Last Updated on December 24, 2022
Lake Erie College is a private liberal arts college in Painesville, Ohio. Founded in 1856 as a female seminary, the college converted to a coeducational institution in 1985. As of the 2016–2017 academic year, the total enrollment was 1,177 students.
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overview of Lake Erie College Of Osteopathic Medicine
Lake Erie College of Osteopathic Medicine, located in Erie, Pennsylvania, offers a unique program to its students: Doctor of Osteopathic Medicine, or DO. Both Osteopathic Medicine Doctors and Doctors of Medicine (MDs) have the necessary training to treat patients without any supervision or limitations. It’s the focal point that differs. While MDs commonly treat patients based on their symptoms, DOs focus more on a patient’s entire body and locating where symptoms originate. Their focus encompasses the mind, body and spirit. Medical Doctors and Osteopathic Doctors are equal in their professions. When it comes to earning your medical degree, it’s up to you to decide which path is right for you.
If you choose to attend Lake Erie College of Osteopathic Medicine, you’ll earn your DO. As the title suggests, Lake Erie doesn’t offer the traditional MD degree. Additionally, Lake Erie approaches learning with an entirely different model than we’re used to seeing. While they have a set curriculum for students to follow, students have several learning styles from which to choose. This enables students to succeed in Lake Erie’s programs through their individualized learning styles.
Are you excited to learn about a medical school that’s different from the other schools we’ve covered here on the International Medical Aid blog? Keep reading to learn about the history of Lake Erie College of Osteopathic Medicine, what the school offers and how to get in.
Programs Offered at Lake Erie College of Osteopathic Medicine
Lake Erie College of Osteopathic Medicine has the following schools available to prospective students:
- College of Osteopathic Medicine
- School of Pharmacy
- School of Dental Medicine
- Graduate School of Biomedical Sciences
- School of Health Services Administration
In this article, we’ll be primarily focusing on the College of Osteopathic Medicine. We encourage you to check out Lake Erie’s website for more information on its pharmaceutical, dental, biomedical and health services programs.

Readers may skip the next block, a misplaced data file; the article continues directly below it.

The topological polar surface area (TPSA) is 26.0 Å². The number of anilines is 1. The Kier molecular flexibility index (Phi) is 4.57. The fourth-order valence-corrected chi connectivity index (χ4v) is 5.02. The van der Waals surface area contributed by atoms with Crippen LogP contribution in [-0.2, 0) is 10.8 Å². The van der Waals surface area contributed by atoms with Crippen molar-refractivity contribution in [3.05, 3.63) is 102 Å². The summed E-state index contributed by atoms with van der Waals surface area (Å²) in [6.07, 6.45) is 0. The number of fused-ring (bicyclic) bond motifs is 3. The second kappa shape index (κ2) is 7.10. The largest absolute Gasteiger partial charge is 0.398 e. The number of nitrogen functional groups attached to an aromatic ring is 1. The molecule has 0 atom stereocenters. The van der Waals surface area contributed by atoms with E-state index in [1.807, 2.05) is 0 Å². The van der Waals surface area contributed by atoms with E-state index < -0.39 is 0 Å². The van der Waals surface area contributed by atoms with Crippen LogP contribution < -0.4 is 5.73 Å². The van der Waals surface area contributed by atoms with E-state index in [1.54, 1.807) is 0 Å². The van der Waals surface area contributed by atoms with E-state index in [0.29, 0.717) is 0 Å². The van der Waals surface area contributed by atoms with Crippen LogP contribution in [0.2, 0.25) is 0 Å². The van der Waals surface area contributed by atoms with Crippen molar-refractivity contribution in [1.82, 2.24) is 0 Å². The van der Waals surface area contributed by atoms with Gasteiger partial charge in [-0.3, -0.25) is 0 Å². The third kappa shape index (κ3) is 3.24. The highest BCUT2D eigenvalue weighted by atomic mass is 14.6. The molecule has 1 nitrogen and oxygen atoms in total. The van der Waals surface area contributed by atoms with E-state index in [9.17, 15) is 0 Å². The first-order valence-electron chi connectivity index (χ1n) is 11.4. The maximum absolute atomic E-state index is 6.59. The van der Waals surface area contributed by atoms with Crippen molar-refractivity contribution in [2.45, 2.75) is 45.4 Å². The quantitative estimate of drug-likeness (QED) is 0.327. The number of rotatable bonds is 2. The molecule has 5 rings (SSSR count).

Lake Erie College of Osteopathic Medicine isn’t kidding when they refer to their curriculum as “student-centered.” Indeed, students have three different routes to choose from for their degree path.
- Traditional Lecture Discussion Pathway (LDP)
- Small-Group, Problem-Based Learning Pathway
- Self Directed-Study Pathway
- Primary Care Scholars Pathway
- Accelerated Physician Assistant Pathway
The Traditional, Lecture-Based Pathway
The first option is the traditional, lecture-based system, where students attend lectures, take notes and ask questions when appropriate. The traditional, lecture-based system is comprised of two phases.
The first phase covers all the core classes that medical students need to master: Gross Anatomy, Pathology, Biochemistry, Pharmacology, Physiology and Immunology/Microbiology. These subjects are the foundation of medicine. Everything else builds off these courses, so it’s no wonder that this comes first in the lecture-based system.
The second phase takes things up a notch and introduces clinicians and specialists into the classroom, where they can provide insight beyond the textbooks and into the real world.
After students have graduated from these two phases, they go on to experience clinicals, osteopathic manipulative medicine and evaluations. The clinicals are the students’ first exposure to practicing medicine on patients. Osteopathic manipulative medicine teaches students how to treat patients using the Doctor of Osteopathic Medicine (versus the Doctor of Medicine) way. Evaluations then test students on what they’ve learned.
Small-Group, Problem-Based Learning Pathway
Instead of being seated as a class (one large group) for lectures, the problem-based learning pathway splits students into small groups focusing on patient cases. By learning about each case and using critical thinking skills, students gain the necessary knowledge and understanding of medical science. If you enjoy learning independently, Lake Erie College of Osteopathic Medicine recommends this system of learning.
Learning issues are a major component. Students pay special attention to the learning issues that are relevant to each case to ensure they are learning everything they’ll be tested on during their examinations.
Self Directed-Study Pathway
The self directed-study pathway is almost like online classes, but it still requires that students come to campus, at minimum, three days a week. This pathway is heavily structured, closely monitored by professors and fast-paced. Students complete modules that are in conjunction with textbook learning, which helps them focus on the areas they need to learn to pass their exams. Lake Erie College of Osteopathic Medicine recommends the directed-study pathway for students who already have a solid background in science, who are independent learners and who have excellent time-management skills.